7.
 
Leica M9optical n 2.5 230 fixed n 1/4000s 2.0 n n
8.
 
Nikon D3000optical n 3.0 230 fixed n 1/4000s 3.0 Y n
9.
 
Nikon D5000optical n 2.7 230 full-flex n 1/4000s 4.0 Y n
10.
 
Nikon D40Xoptical n 2.5 230 fixed n 1/4000s 3.0 Y n
11.
 
Nikon D80optical n 2.5 230 fixed n 1/4000s 3.0 Y n
12.
 
Olympus E-600optical n 2.7 230 swivel n 1/4000s 4.0 Y Y
13.
 
Olympus E-620optical n 2.7 230 swivel n 1/4000s 4.0 Y Y
14.
 
Olympus E-420optical n 2.7 215 fixed n 1/4000s 3.5 Y n
15.
 
Olympus E-410optical n 2.5 215 fixed n 1/4000s 3.0 Y n
16.
 
Olympus E-510optical n 2.5 215 fixed n 1/4000s 3.0 Y Y
17.
 
Panasonic L10optical n 2.5 207 swivel n 1/4000s 3.0 Y n

One difference between the cameras concerns the presence of an on-board flash. The E-520 has one, while the M8 does not. While the built-in flash of the E-520 is not very powerful, it can at times be useful as a fill-in light.

The M8 writes its imaging data to SDXC cards, while the E-520 uses Compact Flash or xD Picture cards. The E-520 features dual card slots, which can be very useful in case a memory card fails. In contrast, the M8 only has one slot.

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Connectivity comparison

For some imaging applications, the extent to which a camera can communicate with its environment can be an important aspect in the camera decision process. The table below provides an overview of the connectivity of the Leica M8 and Olympus E-520 and, in particular, the interfaces the cameras (and selected comparators) provide for accessory control and data transfer.

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Input-Output Connections
    Camera
Model
Hotshoe
Port
Internal
Microphone
Internal
Speaker
Microphone
Port
Headphone
Port
HDMI
Port
USB
Port
WiFi
Support
NFC
Support
Bluetooth
Support
1.
 
Leica M8Y-----2.0---
2.
 
Olympus E-520Y-----2.0---
3.
 
Canon T3Ystereomono--mini2.0---
4.
 
Canon XTiY-----2.0---
5.
 
Leica M10Y------Y--
6.
 
Leica M Typ 262Y-----2.0---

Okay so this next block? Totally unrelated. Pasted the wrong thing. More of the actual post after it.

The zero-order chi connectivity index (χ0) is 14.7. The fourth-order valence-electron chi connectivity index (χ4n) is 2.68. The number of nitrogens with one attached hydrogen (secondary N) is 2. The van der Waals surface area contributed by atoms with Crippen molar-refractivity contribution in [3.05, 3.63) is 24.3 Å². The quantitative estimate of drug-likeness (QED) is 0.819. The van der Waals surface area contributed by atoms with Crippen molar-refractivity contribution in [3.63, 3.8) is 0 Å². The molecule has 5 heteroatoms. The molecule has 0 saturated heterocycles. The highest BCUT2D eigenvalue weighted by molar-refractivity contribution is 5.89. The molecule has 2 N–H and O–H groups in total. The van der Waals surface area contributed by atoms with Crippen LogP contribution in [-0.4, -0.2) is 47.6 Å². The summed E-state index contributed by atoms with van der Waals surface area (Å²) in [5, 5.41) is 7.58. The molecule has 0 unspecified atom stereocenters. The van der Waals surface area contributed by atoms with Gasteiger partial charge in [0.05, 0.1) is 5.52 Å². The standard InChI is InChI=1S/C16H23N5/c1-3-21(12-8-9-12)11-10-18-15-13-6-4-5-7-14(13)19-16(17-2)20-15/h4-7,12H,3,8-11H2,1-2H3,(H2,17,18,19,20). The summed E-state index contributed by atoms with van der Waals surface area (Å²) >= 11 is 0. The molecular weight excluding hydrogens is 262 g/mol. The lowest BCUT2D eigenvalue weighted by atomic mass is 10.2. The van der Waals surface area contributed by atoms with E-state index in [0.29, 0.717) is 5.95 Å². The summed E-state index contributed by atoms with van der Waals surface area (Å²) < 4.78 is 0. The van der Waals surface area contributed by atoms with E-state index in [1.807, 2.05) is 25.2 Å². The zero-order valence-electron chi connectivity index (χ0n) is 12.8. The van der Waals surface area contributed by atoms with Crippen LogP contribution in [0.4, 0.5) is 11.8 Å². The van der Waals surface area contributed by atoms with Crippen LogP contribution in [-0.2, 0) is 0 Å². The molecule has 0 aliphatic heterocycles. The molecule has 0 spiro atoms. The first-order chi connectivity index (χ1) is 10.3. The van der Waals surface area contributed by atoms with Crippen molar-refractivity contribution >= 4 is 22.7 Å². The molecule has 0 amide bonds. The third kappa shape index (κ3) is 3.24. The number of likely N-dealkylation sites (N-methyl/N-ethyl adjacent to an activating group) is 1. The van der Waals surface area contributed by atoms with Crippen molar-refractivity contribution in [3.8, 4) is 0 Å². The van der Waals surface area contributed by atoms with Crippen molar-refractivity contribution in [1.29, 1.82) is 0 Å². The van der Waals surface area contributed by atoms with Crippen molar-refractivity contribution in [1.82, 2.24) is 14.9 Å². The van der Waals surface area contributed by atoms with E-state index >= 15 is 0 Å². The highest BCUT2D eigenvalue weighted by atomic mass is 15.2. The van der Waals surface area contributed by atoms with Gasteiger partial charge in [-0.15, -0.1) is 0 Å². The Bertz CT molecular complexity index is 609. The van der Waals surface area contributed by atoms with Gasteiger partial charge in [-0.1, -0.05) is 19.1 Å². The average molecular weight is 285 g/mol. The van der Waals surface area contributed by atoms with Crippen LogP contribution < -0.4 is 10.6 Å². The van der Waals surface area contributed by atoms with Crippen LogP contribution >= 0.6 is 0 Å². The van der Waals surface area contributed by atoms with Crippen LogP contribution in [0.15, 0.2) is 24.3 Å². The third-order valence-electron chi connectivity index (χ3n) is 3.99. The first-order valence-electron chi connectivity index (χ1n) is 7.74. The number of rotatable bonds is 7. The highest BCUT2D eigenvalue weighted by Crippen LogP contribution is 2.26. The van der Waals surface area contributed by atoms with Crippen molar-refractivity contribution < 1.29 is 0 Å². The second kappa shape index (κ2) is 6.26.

7.
 
Leica M9Y-----2.0---
8.
 
Nikon D3000Y-----2.0---
9.
 
Nikon D5000Ymonomono--mini2.0---
10.
 
Nikon D40XY-----2.0---
11.
 
Nikon D80Y-----2.0---
12.
 
Olympus E-600Y-----2.0---
13.
 
Olympus E-620Y-----2.0---
14.
 
Olympus E-420Y-----2.0---
15.
 
Olympus E-410Y-----2.0---
16.
 
Olympus E-510Y-----2.0---
17.
 
Panasonic L10Y-----2.0---

Both the M8 and the E-520 have been discontinued, but can regularly be found used on eBay. The M8 was replaced by the Leica M9, while the E-520 does not have a direct successor. Further information on the two cameras (e.g. user guides, manuals), as well as related accessories, can be found on the official Leica and Olympus websites.

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Review summary

So what conclusions can be drawn? Is the Leica M8 better than the Olympus E-520 or vice versa? The listing below highlights the relative strengths of the two models.

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Reasons to prefer the Leica M8:

  • Maximized detail: Lacks an anti-alias filter to exploit the sensor's full resolution potential.
  • Better image quality: Scores markedly higher (4 points) in the DXO overall assessment.
  • More dynamic range: Captures a larger spectrum of light and dark details (0.9 EV of extra DR).
  • Faster shutter: Has higher mechanical shutter speed (1/8000s vs 1/4000s) to freeze action.
  • More compact: Is smaller (139x80mm vs 136x92mm) and thus needs less room in the bag.
  • More prestigious: Has the Leica luxury appeal, which ensures a high resale price.
  • More heavily discounted: Has been on the market for longer (launched in September 2006).

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Advantages of the Olympus E-520:

  • Better moiré control: Has an anti-alias filter to avoid artificial patterns to appear in images.
  • Larger screen: Has a bigger rear LCD (2.7" vs 2.5") for image review and settings control.
  • Faster burst: Shoots at higher frequency (3.5 vs 2 flaps/sec) to capture the decisive moment.
  • Sharper images: Has stabilization technology built-in to reduce the impact of hand-shake.
  • Easier fill-in: Has a small integrated flash to brighten shadows of backlit subjects.
  • Greater peace of mind: Features a second card slot as a backup in case of memory card failure.
  • More affordable: Was introduced into a lower priced category (87 percent cheaper at launch).
  • More modern: Was introduced somewhat (1 year and 7 months) more recently.

If the count of individual advantages (bullet points above) is taken as a guide, the E-520 comes out slightly ahead of the M8 (8 : 7 points). However, the relevance of individual strengths will vary across photographers, so that you might want to apply your own weighing scheme to the summary points when reflecting and deciding on a new camera. A professional wildlife photographer will view the differences between cameras in a way that diverges from the perspective of a family photog, and a person interested in architecture has distinct needs from a sports shooter. Hence, the decision which camera is best and worth buying is often a very personal one.

M8 07:08 E-520